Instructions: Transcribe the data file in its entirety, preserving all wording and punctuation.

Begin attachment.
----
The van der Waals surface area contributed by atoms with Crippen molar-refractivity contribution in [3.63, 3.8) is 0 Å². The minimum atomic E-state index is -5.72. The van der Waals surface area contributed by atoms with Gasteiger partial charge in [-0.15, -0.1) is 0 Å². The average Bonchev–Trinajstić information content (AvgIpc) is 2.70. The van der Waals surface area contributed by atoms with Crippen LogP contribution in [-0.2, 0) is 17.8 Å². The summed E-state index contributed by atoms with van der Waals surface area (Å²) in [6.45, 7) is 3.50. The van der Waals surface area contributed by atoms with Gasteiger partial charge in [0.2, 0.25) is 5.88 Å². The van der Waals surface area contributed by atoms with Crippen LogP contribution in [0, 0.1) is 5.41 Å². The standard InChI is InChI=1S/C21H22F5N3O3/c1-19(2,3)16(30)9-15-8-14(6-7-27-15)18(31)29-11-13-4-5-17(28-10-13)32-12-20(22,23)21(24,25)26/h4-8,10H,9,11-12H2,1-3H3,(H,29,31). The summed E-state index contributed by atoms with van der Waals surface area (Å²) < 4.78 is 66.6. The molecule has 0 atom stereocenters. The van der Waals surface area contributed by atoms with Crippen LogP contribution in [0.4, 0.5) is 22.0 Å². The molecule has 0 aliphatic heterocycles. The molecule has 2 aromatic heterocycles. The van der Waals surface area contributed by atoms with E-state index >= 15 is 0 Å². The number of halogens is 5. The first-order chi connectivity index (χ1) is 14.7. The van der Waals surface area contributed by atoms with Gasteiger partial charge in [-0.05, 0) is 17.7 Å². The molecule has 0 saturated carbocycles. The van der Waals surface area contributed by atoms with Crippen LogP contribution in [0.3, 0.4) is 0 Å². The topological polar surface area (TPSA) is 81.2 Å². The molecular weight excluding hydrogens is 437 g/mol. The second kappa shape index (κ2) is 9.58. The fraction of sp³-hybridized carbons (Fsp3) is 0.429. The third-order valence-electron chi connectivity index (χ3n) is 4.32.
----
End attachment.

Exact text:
The van der Waals surface area contributed by atoms with Crippen molar-refractivity contribution in [3.63, 3.8) is 0 Å². The minimum atomic E-state index is -5.72. The van der Waals surface area contributed by atoms with Gasteiger partial charge in [-0.15, -0.1) is 0 Å². The average Bonchev–Trinajstić information content (AvgIpc) is 2.70. The van der Waals surface area contributed by atoms with Crippen LogP contribution in [-0.2, 0) is 17.8 Å². The summed E-state index contributed by atoms with van der Waals surface area (Å²) in [6.45, 7) is 3.50. The van der Waals surface area contributed by atoms with Gasteiger partial charge in [0.2, 0.25) is 5.88 Å². The van der Waals surface area contributed by atoms with Crippen LogP contribution in [0, 0.1) is 5.41 Å². The standard InChI is InChI=1S/C21H22F5N3O3/c1-19(2,3)16(30)9-15-8-14(6-7-27-15)18(31)29-11-13-4-5-17(28-10-13)32-12-20(22,23)21(24,25)26/h4-8,10H,9,11-12H2,1-3H3,(H,29,31). The summed E-state index contributed by atoms with van der Waals surface area (Å²) < 4.78 is 66.6. The molecule has 0 atom stereocenters. The van der Waals surface area contributed by atoms with Crippen LogP contribution in [0.4, 0.5) is 22.0 Å². The molecule has 0 aliphatic heterocycles. The molecule has 2 aromatic heterocycles. The van der Waals surface area contributed by atoms with E-state index >= 15 is 0 Å². The number of halogens is 5. The first-order chi connectivity index (χ1) is 14.7. The van der Waals surface area contributed by atoms with Gasteiger partial charge in [-0.05, 0) is 17.7 Å². The molecule has 0 saturated carbocycles. The van der Waals surface area contributed by atoms with Crippen LogP contribution in [0.3, 0.4) is 0 Å². The topological polar surface area (TPSA) is 81.2 Å². The molecular weight excluding hydrogens is 437 g/mol. The second kappa shape index (κ2) is 9.58. The fraction of sp³-hybridized carbons (Fsp3) is 0.429. The third-order valence-electron chi connectivity index (χ3n) is 4.32.